medwireNews: A telephone-delivered, collaborative goal-setting intervention can significantly reduce depressive symptoms relative to usual care in people with uncontrolled diabetes and clinically significant depression, research shows.
However, similar to usual care, the 6-month Healthy Outcomes Through Patient Empowerment (HOPE) intervention resulted in just “modest improvements in glycemic control at 12 months,” report Aanand Naik (DeBakey VA Medical Center, Houston, Texas, USA) and co-investigators.
They add that although the intervention “created some lasting effect for depression, additional strategies are needed to maintain engagement of this high-risk population within an interprofessional team approach to primary care.”
The trial included 225 US veterans identified through a learning healthcare systems approach who had a glycated hemoglobin (HbA1c) level above 7.5% and clinically significant depressive symptoms, defined as a Patient Health Questionnaire (PHQ)-9 score of 10 or higher, who lived more than 20 miles from their Veterans Affairs medical center.
The participants were randomly assigned to receive the HOPE intervention (n=136) or to usual care enhanced by notification of their high-risk status and the receipt of educational material (n=89).
Writing in JAMA Network Open, Naik et al explain that the intervention involved nine telephone sessions over 6 months with healthcare professionals (psychologists, nurses, pharmacists, and social workers) who used collaborative goal-setting to enhance behavioral activation targeting depression symptoms and diabetes self-care.
In the HOPE group, PHQ-9 fell from a mean score of 15.8 points at baseline to 10.9 points at 6 months and 10.1 points at 12 months. In the control group, the corresponding mean scores were 16.2, 12.4, and 12.6 points, resulting in significant differences between the groups of 1.74 and 2.14 points in favor of the intervention at the 6- and 12-month follow-ups, respectively.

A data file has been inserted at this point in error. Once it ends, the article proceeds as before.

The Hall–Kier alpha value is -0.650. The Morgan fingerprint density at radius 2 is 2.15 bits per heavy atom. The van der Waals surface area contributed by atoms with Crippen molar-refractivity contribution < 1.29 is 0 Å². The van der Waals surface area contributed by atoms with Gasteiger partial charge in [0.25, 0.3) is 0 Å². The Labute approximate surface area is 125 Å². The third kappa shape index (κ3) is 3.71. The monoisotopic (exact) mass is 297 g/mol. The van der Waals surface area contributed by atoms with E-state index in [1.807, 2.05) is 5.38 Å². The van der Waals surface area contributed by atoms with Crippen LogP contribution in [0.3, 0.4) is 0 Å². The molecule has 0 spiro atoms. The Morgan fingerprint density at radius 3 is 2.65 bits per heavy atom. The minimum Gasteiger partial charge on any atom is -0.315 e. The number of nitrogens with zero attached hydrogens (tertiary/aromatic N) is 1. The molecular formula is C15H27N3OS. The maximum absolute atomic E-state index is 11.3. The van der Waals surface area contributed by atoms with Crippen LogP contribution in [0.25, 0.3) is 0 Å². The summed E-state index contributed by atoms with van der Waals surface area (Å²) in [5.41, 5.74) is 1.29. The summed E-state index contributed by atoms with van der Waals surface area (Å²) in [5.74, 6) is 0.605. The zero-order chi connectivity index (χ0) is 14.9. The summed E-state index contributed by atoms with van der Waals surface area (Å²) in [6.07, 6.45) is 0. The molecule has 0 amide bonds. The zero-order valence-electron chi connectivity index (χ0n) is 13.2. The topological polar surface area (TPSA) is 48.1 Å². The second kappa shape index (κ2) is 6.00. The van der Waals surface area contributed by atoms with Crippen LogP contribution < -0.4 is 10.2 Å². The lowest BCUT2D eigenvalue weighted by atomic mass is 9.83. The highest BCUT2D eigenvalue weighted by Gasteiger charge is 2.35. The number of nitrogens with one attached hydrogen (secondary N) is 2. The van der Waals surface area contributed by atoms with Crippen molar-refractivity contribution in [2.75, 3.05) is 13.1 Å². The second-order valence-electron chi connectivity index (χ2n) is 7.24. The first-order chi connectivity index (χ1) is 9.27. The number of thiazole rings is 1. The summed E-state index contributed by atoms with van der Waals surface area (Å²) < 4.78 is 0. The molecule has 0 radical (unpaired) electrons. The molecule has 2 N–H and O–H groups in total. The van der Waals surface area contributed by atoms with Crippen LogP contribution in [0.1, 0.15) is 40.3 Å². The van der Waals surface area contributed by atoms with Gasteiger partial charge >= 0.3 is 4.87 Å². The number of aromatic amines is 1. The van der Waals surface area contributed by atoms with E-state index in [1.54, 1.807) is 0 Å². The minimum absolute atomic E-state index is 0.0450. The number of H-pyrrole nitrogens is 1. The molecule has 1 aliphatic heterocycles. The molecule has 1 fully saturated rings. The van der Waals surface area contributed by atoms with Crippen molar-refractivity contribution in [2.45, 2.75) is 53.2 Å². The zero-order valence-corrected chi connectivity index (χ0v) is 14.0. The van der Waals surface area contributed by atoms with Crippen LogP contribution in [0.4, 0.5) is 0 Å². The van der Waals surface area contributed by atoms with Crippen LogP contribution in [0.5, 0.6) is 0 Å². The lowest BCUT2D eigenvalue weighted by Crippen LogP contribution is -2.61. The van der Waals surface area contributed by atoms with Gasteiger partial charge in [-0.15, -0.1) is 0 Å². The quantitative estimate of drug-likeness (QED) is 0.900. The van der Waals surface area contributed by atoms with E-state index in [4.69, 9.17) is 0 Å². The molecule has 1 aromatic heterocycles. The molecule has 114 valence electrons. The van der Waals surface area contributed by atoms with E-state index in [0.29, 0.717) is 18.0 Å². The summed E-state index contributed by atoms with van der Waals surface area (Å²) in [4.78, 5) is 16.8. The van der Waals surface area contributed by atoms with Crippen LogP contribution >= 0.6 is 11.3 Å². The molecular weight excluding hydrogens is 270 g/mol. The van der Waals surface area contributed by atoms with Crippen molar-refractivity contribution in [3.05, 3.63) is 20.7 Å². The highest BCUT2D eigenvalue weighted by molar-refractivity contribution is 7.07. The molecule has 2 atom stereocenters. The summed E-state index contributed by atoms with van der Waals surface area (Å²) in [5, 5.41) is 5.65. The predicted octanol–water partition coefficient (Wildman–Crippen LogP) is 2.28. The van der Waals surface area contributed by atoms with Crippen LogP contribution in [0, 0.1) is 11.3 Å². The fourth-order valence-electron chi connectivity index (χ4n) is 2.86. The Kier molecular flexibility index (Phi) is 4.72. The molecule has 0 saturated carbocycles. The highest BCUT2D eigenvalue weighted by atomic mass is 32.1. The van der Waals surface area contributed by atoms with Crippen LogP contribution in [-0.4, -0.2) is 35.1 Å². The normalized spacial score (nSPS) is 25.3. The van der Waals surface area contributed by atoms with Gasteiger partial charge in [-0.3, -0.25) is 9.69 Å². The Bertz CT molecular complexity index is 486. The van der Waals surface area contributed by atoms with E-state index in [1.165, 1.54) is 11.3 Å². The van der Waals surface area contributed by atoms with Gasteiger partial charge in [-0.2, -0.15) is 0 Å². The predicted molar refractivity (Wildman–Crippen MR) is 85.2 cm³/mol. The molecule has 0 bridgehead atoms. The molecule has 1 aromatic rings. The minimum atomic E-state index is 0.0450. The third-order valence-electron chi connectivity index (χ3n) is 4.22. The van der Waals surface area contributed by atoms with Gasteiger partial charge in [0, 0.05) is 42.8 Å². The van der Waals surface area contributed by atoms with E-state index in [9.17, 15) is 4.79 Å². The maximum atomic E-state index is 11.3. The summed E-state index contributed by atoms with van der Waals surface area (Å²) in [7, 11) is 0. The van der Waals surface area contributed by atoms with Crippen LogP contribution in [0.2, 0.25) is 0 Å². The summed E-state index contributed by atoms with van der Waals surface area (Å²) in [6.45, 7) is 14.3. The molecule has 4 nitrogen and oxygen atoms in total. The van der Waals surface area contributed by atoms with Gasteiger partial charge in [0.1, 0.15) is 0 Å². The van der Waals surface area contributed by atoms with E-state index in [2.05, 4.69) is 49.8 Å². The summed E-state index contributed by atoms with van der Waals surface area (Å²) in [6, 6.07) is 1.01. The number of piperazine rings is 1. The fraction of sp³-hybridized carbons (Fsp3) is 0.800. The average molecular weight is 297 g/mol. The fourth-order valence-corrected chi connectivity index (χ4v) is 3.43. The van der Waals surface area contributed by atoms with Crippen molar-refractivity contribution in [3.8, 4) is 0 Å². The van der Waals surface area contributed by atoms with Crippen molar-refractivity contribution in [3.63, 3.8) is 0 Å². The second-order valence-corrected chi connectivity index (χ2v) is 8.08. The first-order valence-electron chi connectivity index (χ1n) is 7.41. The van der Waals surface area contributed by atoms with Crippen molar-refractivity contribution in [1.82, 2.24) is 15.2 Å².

By contrast, there were no significant differences between the two groups in HbA1c at either 6 or 12 months. HOPE participants had a mean baseline HbA1c of 9.2%, which fell slightly to 9.1% at 6 months and then to 8.7% at 12 months, while those receiving usual care experienced a reduction from 9.3% to 8.7% at 6 months then an increase to 8.9% at 12 months.
Of note, when the team used repeated-measures analysis with multiple imputation for missing data to assess the interaction between treatment group and time they found no significant improvement in either PHQ-9 or HbA1c.
Naik and co-authors say that their findings “underscore the difficulties of reaching and delivering care to a population by telephone who live at some distance from specialty diabetes and mental health care services.”
And they conclude: “These results provide some support for population-based screening of high-risk patients with diabetes and comorbid depressive symptoms for telephone delivery of care for chronic conditions.”
By Laura Cowen
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